A maze of rooms infested with mutants descends 50 floors. As you work your way through the dark corridors, your flashlight and your guns are your only friends. The deeper you go, the more horrific and numerous the monstrosities lurking just out of view.
Xenowerk’s smooth, polished graphics make it easy to get sucked into the shadowy levels. Control the top-down perspective by tapping the camera button to reset your perspective behind you, and keep your eyes open for threats coming in from off-screen. Character animations are fluid and the lighting is used to excellent effect. There’s something reminiscent of Samus Aran, the star of the Metroid series in your female soldier’s swagger, something familiar in her cold blue eyes, but nothing else about the game gives the impression of ripping from that particular franchise.
Xenowerk is broken up into different facilities, each with 10 or 20 floors that increase in difficulty and size. That doesn’t mean the game increases in complexity. Mission objectives remain basic – blow up a generator, kill an abomination, use the terminal to access something or other — but the controls are easy to adjust, responsive, and sharp. The quality of the interface is a great complement to the graphics. There was one odd choice; the game plumbs your phone’s contacts and displays them on the start screen in alphabetical order. Since it’s unlikely that your aunts will be playing this, it’s a waste of screen real estate and the one visual mistake this game makes.
Overall, excellent presentation keeps Xenowerk interesting, despite the repetitive nature of the mission designs. Every major section will get a little intro from your mission commander, but they’re little more than the thin threads of a story. It would be nice if the Android shooter had another layer or two; perhaps more variety in mission structure or a minigame, but what it does do, Xenowerk does well. It’s all about killing mutants.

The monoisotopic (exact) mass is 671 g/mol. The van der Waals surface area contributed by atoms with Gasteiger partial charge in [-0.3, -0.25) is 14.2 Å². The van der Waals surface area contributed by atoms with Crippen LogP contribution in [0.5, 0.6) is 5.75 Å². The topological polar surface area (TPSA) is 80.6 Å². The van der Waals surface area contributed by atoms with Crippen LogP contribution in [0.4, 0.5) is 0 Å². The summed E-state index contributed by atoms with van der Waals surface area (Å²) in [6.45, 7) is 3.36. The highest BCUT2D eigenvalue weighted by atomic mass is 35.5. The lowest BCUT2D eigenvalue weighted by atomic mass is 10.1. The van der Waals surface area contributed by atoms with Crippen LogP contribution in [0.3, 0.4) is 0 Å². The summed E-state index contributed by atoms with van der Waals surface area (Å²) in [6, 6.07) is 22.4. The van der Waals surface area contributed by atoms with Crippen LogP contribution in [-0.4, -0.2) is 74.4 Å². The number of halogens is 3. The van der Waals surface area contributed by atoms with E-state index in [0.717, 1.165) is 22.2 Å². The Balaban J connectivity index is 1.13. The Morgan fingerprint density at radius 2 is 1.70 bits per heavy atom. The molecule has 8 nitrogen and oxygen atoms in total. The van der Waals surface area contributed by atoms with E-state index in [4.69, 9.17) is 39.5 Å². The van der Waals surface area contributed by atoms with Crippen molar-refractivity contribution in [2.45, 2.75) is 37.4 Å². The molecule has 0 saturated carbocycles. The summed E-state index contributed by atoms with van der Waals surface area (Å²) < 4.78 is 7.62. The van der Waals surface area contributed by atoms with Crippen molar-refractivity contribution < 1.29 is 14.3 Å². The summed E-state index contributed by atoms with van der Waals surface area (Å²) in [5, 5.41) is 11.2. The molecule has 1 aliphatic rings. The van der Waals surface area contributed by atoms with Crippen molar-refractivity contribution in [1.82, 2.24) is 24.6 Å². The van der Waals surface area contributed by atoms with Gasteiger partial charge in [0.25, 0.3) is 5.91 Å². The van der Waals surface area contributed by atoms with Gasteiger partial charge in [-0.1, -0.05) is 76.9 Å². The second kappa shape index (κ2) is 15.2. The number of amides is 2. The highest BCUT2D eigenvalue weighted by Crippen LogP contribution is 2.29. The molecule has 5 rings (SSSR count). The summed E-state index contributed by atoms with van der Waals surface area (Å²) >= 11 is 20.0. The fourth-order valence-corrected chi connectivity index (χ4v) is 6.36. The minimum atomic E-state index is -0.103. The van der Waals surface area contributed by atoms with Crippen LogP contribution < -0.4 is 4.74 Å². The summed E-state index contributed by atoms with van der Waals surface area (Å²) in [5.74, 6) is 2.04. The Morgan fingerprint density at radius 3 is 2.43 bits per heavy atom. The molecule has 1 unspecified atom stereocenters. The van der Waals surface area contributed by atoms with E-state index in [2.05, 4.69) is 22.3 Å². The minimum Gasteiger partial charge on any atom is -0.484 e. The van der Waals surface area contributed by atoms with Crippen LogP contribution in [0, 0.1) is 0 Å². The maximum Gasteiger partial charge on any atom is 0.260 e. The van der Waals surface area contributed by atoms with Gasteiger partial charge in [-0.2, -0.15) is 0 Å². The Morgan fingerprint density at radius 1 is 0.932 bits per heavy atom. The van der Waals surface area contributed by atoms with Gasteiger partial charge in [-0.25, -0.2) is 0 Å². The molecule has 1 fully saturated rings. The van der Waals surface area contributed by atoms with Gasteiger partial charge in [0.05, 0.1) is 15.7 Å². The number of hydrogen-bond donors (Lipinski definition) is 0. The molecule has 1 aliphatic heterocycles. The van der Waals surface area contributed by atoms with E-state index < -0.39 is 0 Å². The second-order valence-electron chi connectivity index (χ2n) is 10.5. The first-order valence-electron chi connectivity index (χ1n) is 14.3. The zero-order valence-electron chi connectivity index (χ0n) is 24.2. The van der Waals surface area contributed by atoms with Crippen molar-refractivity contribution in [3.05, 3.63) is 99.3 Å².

Splattering incoming enemies in swift succession boosts your score multiplier. Upgrading your weapon is the key to more killing power; in-game, dying creatures drop weapon parts that will upgrade the strength of the weapons you’re carrying. In between floors, you can use the coins you earn killing mutants on buying new guns and armor sets.
You can gain a max three radioactive-rating on each floor. Each death automatically cancels out one rating. Choose to respawn or restart the floor and reset your rating chance. Clear every mutant for the bonus you need to put you over the top.
Of course, if you want to skip all the hard work, you can just go to the in-game store and buy yourself a “salary advance.” Admittedly, the max you can spend is $3.37, and that gets you more than enough gold to buy all the best gear in the game. Unless Pixelbite plans on adding more guns or gear, there’s little point to it, especially considering the game itself costs two bucks.
Clearing the spitting, invisible, or giant experiments-gone-wrong from the labyrinthine floors illuminated by emergency lights and soda machines can be nerve-wracking. The good kind of nerve-wracking that has you replaying levels for high scores on the leaderboard. Xenowerk‘s polish makes mutants terrifying again, and in a world populated by hundreds of mutant-blasting action games, this Android shooter manages to keep the gameplay creepy and keep players on their toes.
Solid, shiny top-down shooter makes mutilating mutants fun.